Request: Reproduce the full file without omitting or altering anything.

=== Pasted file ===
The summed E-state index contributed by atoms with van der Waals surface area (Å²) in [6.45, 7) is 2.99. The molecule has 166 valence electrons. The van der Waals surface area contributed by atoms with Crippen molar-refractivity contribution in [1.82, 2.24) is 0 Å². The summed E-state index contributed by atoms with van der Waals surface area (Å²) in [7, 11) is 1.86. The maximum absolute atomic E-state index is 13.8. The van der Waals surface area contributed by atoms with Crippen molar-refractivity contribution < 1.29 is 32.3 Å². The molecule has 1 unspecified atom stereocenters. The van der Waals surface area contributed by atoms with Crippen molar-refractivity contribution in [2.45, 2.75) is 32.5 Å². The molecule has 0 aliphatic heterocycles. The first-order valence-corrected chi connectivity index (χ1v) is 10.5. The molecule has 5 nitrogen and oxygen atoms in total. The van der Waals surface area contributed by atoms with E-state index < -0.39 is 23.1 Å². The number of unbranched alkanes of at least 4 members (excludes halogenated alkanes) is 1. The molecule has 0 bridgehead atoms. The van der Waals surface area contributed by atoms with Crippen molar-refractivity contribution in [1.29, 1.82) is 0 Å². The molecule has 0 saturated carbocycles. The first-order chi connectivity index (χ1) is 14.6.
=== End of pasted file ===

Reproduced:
The summed E-state index contributed by atoms with van der Waals surface area (Å²) in [6.45, 7) is 2.99. The molecule has 166 valence electrons. The van der Waals surface area contributed by atoms with Crippen molar-refractivity contribution in [1.82, 2.24) is 0 Å². The summed E-state index contributed by atoms with van der Waals surface area (Å²) in [7, 11) is 1.86. The maximum absolute atomic E-state index is 13.8. The van der Waals surface area contributed by atoms with Crippen molar-refractivity contribution < 1.29 is 32.3 Å². The molecule has 1 unspecified atom stereocenters. The van der Waals surface area contributed by atoms with Crippen molar-refractivity contribution in [2.45, 2.75) is 32.5 Å². The molecule has 0 aliphatic heterocycles. The first-order valence-corrected chi connectivity index (χ1v) is 10.5. The molecule has 5 nitrogen and oxygen atoms in total. The van der Waals surface area contributed by atoms with E-state index < -0.39 is 23.1 Å². The number of unbranched alkanes of at least 4 members (excludes halogenated alkanes) is 1. The molecule has 0 bridgehead atoms. The van der Waals surface area contributed by atoms with Crippen molar-refractivity contribution in [1.29, 1.82) is 0 Å². The molecule has 0 saturated carbocycles. The first-order chi connectivity index (χ1) is 14.6.